Friday, 17 November 2017

Madagascar Plague Outbreak update

One of Madagascar’s biggest current medical problems is nothing new, it has simply struck the wrong place at the wrong time. The Plague killed millions in England between The 14th to the 17th Centuries. Thankfully though, England and Europe got this under control. Unfortunately, some centuries later in Madagascar, the battle is still on. The only solution?  Madagascar needs our help to win.

Recently there have been outbreaks of pneumonic and bubonic Plague in Madagascar but these are the facts you need to know. The outbreak in Madagascar started in August and has killed over 120, whilst it is thought to have infecting almost ten times as many – the WHO believe over a thousand people may have been infected (1). This form of the Plague seems to have come from animal bites and then passing from human to human. Geographically, the outbreaks started in the east of the country, and worryingly also in the capital – Antananarivo. (2)  

Still, on a more positive note, responses have been quick.  At a national level, many precautions are being taken, such as trying to prevent infection by holding fewer large gatherings. Madagascar has also reacted quickly to safeguard some of the more vulnerable – for instance closing schools and universities. (2) As with any epidemic, the most important thing is to get medication to those who need it quickly, and The World Health Organisation is not failing it’s duties. Since the outbreak, WHO has delivered the required medication for 5,000 infected people, whilst also distributing medication for 100,000 who may have been in contact with those infected (3). The Government have also taken practical actions, creating helplines and preventing the spread of ‘fake news’ which had spread on social media. Aside from these national measures, at a local level, there are consistent efforts to trap infected insects and also the mass spraying of insecticides. Another innovative response, by The Red Cross, has been to work on removing the stigma attached to those who are possibly infected, meaning they will be more willing to come forward and seek medical help.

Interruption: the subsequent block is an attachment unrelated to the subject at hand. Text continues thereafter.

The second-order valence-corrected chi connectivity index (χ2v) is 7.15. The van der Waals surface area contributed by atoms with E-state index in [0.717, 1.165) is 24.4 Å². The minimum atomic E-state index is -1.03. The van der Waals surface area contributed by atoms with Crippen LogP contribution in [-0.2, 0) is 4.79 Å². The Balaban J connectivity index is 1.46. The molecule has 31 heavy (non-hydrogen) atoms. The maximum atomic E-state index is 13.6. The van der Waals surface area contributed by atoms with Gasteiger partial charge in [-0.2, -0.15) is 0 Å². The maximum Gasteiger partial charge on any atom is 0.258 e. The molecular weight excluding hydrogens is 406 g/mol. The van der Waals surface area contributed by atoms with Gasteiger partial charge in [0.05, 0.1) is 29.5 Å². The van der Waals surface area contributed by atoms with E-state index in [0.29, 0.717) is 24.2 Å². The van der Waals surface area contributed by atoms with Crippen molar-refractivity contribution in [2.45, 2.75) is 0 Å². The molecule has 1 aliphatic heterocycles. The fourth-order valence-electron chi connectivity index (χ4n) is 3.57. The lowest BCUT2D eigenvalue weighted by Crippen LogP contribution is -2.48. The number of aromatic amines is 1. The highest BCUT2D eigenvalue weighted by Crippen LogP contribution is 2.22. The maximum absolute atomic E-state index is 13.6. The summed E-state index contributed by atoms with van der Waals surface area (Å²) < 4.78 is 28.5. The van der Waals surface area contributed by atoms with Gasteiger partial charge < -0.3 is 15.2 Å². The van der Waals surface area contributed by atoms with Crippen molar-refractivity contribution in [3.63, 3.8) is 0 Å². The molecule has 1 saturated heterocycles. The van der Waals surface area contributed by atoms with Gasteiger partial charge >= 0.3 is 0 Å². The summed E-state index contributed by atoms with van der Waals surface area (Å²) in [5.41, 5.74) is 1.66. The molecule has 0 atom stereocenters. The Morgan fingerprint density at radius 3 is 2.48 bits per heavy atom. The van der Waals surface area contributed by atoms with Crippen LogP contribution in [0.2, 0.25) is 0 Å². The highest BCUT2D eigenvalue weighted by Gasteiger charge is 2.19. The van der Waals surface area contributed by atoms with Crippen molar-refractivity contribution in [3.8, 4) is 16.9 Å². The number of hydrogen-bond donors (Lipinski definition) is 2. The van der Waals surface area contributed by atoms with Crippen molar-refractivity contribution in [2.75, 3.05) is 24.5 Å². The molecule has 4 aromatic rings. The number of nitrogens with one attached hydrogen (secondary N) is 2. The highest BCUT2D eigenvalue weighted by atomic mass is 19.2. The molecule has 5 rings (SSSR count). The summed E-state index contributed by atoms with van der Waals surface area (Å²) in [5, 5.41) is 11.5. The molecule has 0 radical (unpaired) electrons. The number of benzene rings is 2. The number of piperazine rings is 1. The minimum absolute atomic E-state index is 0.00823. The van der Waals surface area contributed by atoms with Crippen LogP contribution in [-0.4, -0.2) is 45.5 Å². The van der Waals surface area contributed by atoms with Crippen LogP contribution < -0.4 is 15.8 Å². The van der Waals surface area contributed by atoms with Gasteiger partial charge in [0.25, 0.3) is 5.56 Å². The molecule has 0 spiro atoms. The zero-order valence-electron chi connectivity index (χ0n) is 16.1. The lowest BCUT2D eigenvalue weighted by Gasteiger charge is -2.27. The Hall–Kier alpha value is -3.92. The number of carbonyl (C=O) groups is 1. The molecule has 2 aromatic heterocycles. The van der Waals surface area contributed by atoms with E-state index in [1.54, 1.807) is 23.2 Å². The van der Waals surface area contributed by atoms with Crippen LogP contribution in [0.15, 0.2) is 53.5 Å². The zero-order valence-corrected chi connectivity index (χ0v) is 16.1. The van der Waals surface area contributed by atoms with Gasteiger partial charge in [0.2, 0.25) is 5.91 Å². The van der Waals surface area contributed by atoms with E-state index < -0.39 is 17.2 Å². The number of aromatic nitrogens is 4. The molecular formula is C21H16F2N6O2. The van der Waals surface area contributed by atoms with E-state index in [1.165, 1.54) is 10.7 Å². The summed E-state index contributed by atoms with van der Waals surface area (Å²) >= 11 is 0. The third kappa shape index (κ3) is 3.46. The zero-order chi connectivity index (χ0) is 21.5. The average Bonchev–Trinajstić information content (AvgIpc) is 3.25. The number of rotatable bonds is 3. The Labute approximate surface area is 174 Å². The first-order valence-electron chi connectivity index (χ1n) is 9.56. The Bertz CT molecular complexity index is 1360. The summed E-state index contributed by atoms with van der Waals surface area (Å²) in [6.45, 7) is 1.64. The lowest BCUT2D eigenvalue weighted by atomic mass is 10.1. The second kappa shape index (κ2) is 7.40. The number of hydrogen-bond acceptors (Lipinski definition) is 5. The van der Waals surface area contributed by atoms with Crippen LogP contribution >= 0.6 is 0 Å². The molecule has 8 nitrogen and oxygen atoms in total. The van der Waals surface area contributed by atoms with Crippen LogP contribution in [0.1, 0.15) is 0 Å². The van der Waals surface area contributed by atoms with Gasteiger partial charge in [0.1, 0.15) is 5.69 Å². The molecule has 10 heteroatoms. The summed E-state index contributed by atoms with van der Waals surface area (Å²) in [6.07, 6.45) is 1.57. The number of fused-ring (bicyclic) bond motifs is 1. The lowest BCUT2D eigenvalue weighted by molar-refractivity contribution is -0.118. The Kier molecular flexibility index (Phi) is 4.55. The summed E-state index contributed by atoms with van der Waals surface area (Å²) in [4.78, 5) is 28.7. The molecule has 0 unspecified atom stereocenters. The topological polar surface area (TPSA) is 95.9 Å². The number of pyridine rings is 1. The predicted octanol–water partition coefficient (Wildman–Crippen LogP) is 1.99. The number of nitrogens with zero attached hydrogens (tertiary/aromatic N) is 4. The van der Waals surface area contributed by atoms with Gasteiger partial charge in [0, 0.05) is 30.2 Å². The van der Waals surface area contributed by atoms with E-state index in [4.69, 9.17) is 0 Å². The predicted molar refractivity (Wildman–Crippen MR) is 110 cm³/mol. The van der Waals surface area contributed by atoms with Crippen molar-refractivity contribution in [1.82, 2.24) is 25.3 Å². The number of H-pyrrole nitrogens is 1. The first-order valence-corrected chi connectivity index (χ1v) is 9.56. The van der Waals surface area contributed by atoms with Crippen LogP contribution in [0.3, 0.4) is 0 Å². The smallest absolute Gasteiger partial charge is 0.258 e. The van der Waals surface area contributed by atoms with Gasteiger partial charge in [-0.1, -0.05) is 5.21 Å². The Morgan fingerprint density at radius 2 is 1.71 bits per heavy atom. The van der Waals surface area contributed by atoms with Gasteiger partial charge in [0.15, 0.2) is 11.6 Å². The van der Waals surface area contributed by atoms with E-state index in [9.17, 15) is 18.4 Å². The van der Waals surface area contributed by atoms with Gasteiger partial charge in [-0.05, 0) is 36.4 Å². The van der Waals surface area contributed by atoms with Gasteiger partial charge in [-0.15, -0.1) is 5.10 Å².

One thing is clear – Madagascar needs help and it needs it quickly. Money For Madagascar works on the front line and has a proud record in providing basic needs such as clean water, better sanitation and also health education so that problems can be found and dealt with more quickly.

If you feel that you could play a part in making a direct difference in Madagascar’s time of need, please consider making a donation at  – anything you give will go to those who need it most, Thank You.

Written by Matthew Ward.